Missile strikes against air defenses and critical military infrastructure, a rocket bombardment against major troop locations followed by a three-pronged land attack: Russia’s invasion of Ukraine began just as western military intelligence had predicted.
Within hours of President Vladimir Putin’s vow to “de-Nazify” Ukraine with a full invasion of the country, Russian tanks and troops were rolling across the border. The first lines of Ukraine’s defenses were severely pounded by a precision missile barrage in an assault that western officials fear could devastate eastern Ukraine and besiege Kyiv in a matter of days.
“The Russians have such supremacy that it’s effectively a bulldozer that can, given time, go anywhere. The capability is such that they can take territory almost as fast as they like, ”said a senior western intelligence official. “The key variable factor is how much the Ukrainians can put up a fight and give Putin a bloody nose.”
Starting at 5am on Thursday, long-range, precision missile strikes fired by ground launchers and from ships in the Black Sea hit Ukraine’s air defense systems, command and control infrastructure, air bases and large troop concentrations. Russian Kh-31P missiles, designed to target enemy radar and communication infrastructure, were used extensively.
That paved the way for a land assault along three axes, with two likely initial aims: a move south using troops from the 30,000-strong deployment in Belarus that analysts said could encircle Kyiv, running simultaneously with a larger pincer movement using troops moving north from Crimea and west from Russia to cut off the bulk of Ukraine’s army deployed in the east of the country from the capital.
Within six hours of Putin’s war declaration, Russian forces were on the outskirts of Kharkiv, Ukraine’s second-largest city and a critical location for Russian troops moving west to Kyiv.
Western capitals believe Putin “wants to suffocate rather than flatten Kyiv”, the senior intelligence official said, but there are widespread concerns over how high the death toll could be, given the Russian president’s stated aim to “demilitarize” a country with a standing army of 215,000 troops.
“So far, the Kremlin has focused on taking out civil infrastructure key to maintaining Ukrainian fighting functions. It may now expand to taking out human infrastructure in order to weaken Ukrainian resistance, ”said Samuel Cranny-Evans, a military analyst at the Royal United Services Institute in London.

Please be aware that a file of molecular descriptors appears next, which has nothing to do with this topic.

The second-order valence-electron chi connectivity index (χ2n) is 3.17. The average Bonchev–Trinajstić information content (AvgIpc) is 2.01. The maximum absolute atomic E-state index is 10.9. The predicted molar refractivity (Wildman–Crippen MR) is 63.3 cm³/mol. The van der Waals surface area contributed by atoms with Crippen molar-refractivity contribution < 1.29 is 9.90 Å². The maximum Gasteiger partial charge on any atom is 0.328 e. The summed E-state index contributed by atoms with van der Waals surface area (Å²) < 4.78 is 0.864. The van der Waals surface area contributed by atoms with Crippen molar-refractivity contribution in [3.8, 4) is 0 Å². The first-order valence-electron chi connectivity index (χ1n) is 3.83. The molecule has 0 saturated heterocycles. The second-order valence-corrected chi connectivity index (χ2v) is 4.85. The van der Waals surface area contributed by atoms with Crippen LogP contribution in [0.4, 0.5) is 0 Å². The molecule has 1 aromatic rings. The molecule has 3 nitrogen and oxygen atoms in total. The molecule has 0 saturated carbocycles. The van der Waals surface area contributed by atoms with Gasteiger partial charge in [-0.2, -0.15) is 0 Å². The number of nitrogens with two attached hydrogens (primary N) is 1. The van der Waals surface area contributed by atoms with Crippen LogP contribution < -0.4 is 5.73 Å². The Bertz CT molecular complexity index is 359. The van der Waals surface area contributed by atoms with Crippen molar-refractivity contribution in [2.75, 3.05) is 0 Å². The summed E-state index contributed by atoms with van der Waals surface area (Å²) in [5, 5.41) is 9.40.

That brutal assessment refers to western intelligence briefings which have warned that Russia has a kill list of Ukrainians to be attacked or detained on invasion.
“The key thing is what is must end goal? The actions will fit that, ”said Cranny-Evans. “If they only go where Ukrainian forces are, that speaks to Putin’s repeated statements of ‘demilitarizing Ukraine’. Regime change would follow. If Russian troops go into the cities, where there are likely no Ukrainian forces, that suggests a different goal. ”
The critical question that could determine the fate of the war is whether Ukraine’s forces can organize a strategic retreat to avoid encirclement or find a fallback line from which they can successfully resist or delay the Russian advance westward, said Michael Kofman, senior research scientist at CNA , a US-based think-tank.
“Quantitatively and qualitatively, Russia has considerable supremacy here. Ukrainians are facing a grim situation, ”Kofman said. “We should not be surprised by early Russian ground advances, as the question is when will Ukrainian forces choose to hold the line.”
A secondary objective will be to secure Ukraine’s coastline with an assault on Odessa, analysts say, leveraging Russia’s large naval deployments. Russia shut down access to the Sea of Azov, the part of the Black Sea between Crimea and eastern Ukraine, and western officials said it was likely to be impossible for Turkey to agree to a plea from Kyiv to close off the Bosphorus to a possible Russian naval reinforcements or resupplies.
There has so far been no evidence that the Russian assault has been accompanied by a wave of crippling cyber attacks targeting Ukraine’s power supply and communications networks, as western capitals had previously anticipated.
Intelligence shared among NATO allies suggests that in the medium-term Putin could require about 600,000 troops in Ukraine to tackle both a strong initial defense from the Ukrainian armed forces and suppress a guerrilla war from resistance fighters after the state is captured.
“I suspect this will be a stop-go operation: two to four days of advance, pause and recoup to assess the situation – militarily, politically,” said Mathieu Boulègue, research fellow at Chatham House’s Eurasia program. “Next steps depend on acceptable casualty rates for the military – but that is an internal Russian decision.”
“It looks like a maximalist approach, but could be a deception strategy to merely take the Donbas,” he continued, referring to the eastern region of Ukraine occupied by Russia-backed separatists.
“[The] An important question is: what is the end game, the war termination strategy, what will the map of Ukraine look like at the end of it all? ”